Children need to come out of carriers, such as back-packs, slings and strollers. These carriers need to go through the security scan, so wear such that are easy to remove (not a wrap around sling, as I have discovered). If you have a child on a "leash" (as I have done when traveling on my own) it will also need to be removed if it has metal parts. Laptops need to come out of their bags and go in a scanning-tray and through the scanner separately. If the children are carrying toys (their favourite teddy, for instance) this will also be removed to go through the scanner. It's best if you can do this before a security officer does it for you. You also now need to have all carry-on liquids displayed in plastic zip-lock bags (provided at the airport, usually close to the security check) and may only take liquids in containers that have a volume of 100mL or less (exceptions are made for infants).
Until your children are old enough to be responsible for their own hand luggage, I would strongly recommend not packing bags for them to take as their own hand luggage. Otherwise, you end up worrying about whether they have their bag, whether they've taken things out OR whether someone else has put something in and you often end up carrying their bags anyway. Pack everything you and the children need in your bag. Try to manage without hats and other accessories that are likely to go astray in airport lounges and in queues and its not worth you worrying about them. I strongly recommend NOT packing 'things to do' for yourself as there's rarely a chance to finish that novel or do that sudoko; and the bag-space will be better used with extra activities for the children. Plan to enjoy spending time with the children and if you do get a quiet moment to yourself; sit back, relax and enjoy doing nothing.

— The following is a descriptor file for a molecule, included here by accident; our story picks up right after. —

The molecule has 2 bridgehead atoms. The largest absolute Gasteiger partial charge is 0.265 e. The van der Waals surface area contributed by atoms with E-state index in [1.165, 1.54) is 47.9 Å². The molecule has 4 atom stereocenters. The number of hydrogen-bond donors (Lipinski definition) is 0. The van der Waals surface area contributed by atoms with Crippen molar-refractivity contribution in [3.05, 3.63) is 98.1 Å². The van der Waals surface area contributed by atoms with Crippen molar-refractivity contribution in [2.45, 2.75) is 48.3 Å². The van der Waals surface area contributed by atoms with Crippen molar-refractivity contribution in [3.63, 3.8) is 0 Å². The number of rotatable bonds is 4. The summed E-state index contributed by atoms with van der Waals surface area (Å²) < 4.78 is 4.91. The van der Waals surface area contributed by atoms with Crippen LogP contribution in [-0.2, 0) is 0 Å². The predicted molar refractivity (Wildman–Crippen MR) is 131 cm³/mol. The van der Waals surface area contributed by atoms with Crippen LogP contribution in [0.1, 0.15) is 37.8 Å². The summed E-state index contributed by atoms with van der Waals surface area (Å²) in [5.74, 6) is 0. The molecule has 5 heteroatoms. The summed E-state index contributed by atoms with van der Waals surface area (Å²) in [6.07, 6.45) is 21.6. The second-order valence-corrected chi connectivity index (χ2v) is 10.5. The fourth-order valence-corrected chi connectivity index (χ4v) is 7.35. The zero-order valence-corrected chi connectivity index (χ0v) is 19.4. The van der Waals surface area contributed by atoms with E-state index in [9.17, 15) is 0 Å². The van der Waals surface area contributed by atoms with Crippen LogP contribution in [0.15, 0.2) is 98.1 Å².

ON THE FLIGHT for over 2s
A typical flight for us will include
- time just talking and being excited about being on the airplane. This usually lasts until after take-off (don't forget a small drink -100mL or less- to sip for take off and landing).
- Imaginative play with a small and familiar soft toy. We strap them into their seats, tell them the emergency procedures etc etc. We have found this particularly effective on the odd occasion when they want to sleep.
- Colouring. This can fill in quite a lot of time, particularly if you have some well-chosen age-appropriate colouring/activity books. Sticker books are also a favourite. A friend once recommended 'paint-with-water' books which she had found terrific for her son. I found my girls loved them, and spent ages doing the but the hostesses didn't seem to thrilled about the water.
- Being creative about meal-times. This can make the in-flight meal last a really long time.
- A DVD. This can fill anywhere from half and hour to three hours, depending on battery life and the concentration of the children. We always take a lap-top for this purpose and have head-phones with a double adaptor so two children can plug in to the one lap-top. Many airlines have child-friendly in-flight entertainment, but not all.
ON THE FLIGHT for 6 months to 2 years This is, I think, the most difficult age. From when they want to move around until they can sit quietly for long periods (roughly the ages 6 months to 2 years, depending a lot on the child) flying is very difficult. Usually, I look after the child in this age and my husband is responsible for the older ones. It is challenging and all-consuming but there is usually a break while they have a sleep. Here are some ideas that may help:
- Observe your child for the weeks leading up to the flight. Take note of what they like to spend a lot of time doing. Work out a way to take it with you for the flight. For instance, one of our children would be amused for a LONG TIME pushing a train ticket in and out of a ticket slot in a purse, so we would make sure we took a little purse with cards.
- toys Take a collection of small, quiet toys; some familiar, some new. It's worth spending some money on toys if you think it will help keep them happy for a long time (you have paid so much for the tickets, a little extra to make the time go better is worth it). Or put away some of their toys for a month before you fly so they seem new to them on the flight. Don't take noisy toys or toys that have 'flying' parts. Be considerate of your neighbours as you will probably need their consideration during the flight!